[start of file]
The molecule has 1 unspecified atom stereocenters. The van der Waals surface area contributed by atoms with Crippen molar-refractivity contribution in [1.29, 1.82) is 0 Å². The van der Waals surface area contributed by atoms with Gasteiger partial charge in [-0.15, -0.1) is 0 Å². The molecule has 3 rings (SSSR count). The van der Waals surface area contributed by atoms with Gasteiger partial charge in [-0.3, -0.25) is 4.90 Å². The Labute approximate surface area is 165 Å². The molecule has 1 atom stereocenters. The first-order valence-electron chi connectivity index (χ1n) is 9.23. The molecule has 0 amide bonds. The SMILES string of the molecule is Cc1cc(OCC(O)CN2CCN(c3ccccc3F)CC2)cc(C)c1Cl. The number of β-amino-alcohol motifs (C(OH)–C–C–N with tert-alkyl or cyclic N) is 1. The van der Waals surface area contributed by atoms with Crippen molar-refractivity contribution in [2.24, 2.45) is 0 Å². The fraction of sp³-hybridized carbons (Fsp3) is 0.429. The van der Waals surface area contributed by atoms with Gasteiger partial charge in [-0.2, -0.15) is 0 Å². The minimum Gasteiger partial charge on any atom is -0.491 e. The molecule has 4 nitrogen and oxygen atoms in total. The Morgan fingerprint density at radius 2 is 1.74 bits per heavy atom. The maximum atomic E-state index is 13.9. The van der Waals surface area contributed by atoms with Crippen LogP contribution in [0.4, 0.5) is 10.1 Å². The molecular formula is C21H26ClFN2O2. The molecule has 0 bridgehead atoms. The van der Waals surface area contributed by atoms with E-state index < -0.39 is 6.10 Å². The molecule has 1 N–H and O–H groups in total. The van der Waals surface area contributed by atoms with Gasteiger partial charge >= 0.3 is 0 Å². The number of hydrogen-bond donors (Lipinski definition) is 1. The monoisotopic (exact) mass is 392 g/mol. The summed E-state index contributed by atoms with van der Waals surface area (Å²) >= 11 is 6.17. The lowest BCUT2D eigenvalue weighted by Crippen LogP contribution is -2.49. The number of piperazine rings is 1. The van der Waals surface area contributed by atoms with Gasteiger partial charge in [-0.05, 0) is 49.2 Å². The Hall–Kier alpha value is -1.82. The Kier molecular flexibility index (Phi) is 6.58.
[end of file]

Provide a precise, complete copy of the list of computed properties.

The molecule has 1 unspecified atom stereocenters. The van der Waals surface area contributed by atoms with Crippen molar-refractivity contribution in [1.29, 1.82) is 0 Å². The van der Waals surface area contributed by atoms with Gasteiger partial charge in [-0.15, -0.1) is 0 Å². The molecule has 3 rings (SSSR count). The van der Waals surface area contributed by atoms with Gasteiger partial charge in [-0.3, -0.25) is 4.90 Å². The Labute approximate surface area is 165 Å². The molecule has 1 atom stereocenters. The first-order valence-electron chi connectivity index (χ1n) is 9.23. The molecule has 0 amide bonds. The SMILES string of the molecule is Cc1cc(OCC(O)CN2CCN(c3ccccc3F)CC2)cc(C)c1Cl. The number of β-amino-alcohol motifs (C(OH)–C–C–N with tert-alkyl or cyclic N) is 1. The van der Waals surface area contributed by atoms with Crippen molar-refractivity contribution in [2.24, 2.45) is 0 Å². The fraction of sp³-hybridized carbons (Fsp3) is 0.429. The van der Waals surface area contributed by atoms with Gasteiger partial charge in [-0.2, -0.15) is 0 Å². The minimum Gasteiger partial charge on any atom is -0.491 e. The molecule has 4 nitrogen and oxygen atoms in total. The Morgan fingerprint density at radius 2 is 1.74 bits per heavy atom. The maximum atomic E-state index is 13.9. The van der Waals surface area contributed by atoms with Crippen LogP contribution in [0.4, 0.5) is 10.1 Å². The molecular formula is C21H26ClFN2O2. The molecule has 0 bridgehead atoms. The van der Waals surface area contributed by atoms with E-state index < -0.39 is 6.10 Å². The molecule has 1 N–H and O–H groups in total. The van der Waals surface area contributed by atoms with Gasteiger partial charge >= 0.3 is 0 Å². The number of hydrogen-bond donors (Lipinski definition) is 1. The monoisotopic (exact) mass is 392 g/mol. The summed E-state index contributed by atoms with van der Waals surface area (Å²) >= 11 is 6.17. The lowest BCUT2D eigenvalue weighted by Crippen LogP contribution is -2.49. The number of piperazine rings is 1. The van der Waals surface area contributed by atoms with Gasteiger partial charge in [-0.05, 0) is 49.2 Å². The Hall–Kier alpha value is -1.82. The Kier molecular flexibility index (Phi) is 6.58.